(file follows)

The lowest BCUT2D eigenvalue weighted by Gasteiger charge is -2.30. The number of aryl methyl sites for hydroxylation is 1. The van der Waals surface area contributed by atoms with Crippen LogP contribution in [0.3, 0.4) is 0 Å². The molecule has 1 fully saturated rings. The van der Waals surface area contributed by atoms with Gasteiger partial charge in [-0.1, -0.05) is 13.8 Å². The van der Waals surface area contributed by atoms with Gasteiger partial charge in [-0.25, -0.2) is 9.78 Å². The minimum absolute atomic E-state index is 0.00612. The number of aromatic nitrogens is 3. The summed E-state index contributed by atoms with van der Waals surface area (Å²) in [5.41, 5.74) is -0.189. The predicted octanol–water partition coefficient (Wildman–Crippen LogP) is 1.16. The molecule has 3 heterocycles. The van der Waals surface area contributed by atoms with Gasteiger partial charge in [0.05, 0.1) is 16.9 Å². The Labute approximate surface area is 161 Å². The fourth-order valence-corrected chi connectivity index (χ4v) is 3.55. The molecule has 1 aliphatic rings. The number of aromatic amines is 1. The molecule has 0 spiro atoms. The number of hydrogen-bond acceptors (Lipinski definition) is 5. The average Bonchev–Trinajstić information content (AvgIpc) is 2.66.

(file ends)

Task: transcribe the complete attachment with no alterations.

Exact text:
The lowest BCUT2D eigenvalue weighted by Gasteiger charge is -2.30. The number of aryl methyl sites for hydroxylation is 1. The van der Waals surface area contributed by atoms with Crippen LogP contribution in [0.3, 0.4) is 0 Å². The molecule has 1 fully saturated rings. The van der Waals surface area contributed by atoms with Gasteiger partial charge in [-0.1, -0.05) is 13.8 Å². The van der Waals surface area contributed by atoms with Gasteiger partial charge in [-0.25, -0.2) is 9.78 Å². The minimum absolute atomic E-state index is 0.00612. The number of aromatic nitrogens is 3. The summed E-state index contributed by atoms with van der Waals surface area (Å²) in [5.41, 5.74) is -0.189. The predicted octanol–water partition coefficient (Wildman–Crippen LogP) is 1.16. The molecule has 3 heterocycles. The van der Waals surface area contributed by atoms with Gasteiger partial charge in [0.05, 0.1) is 16.9 Å². The Labute approximate surface area is 161 Å². The fourth-order valence-corrected chi connectivity index (χ4v) is 3.55. The molecule has 1 aliphatic rings. The number of aromatic amines is 1. The molecule has 0 spiro atoms. The number of hydrogen-bond acceptors (Lipinski definition) is 5. The average Bonchev–Trinajstić information content (AvgIpc) is 2.66.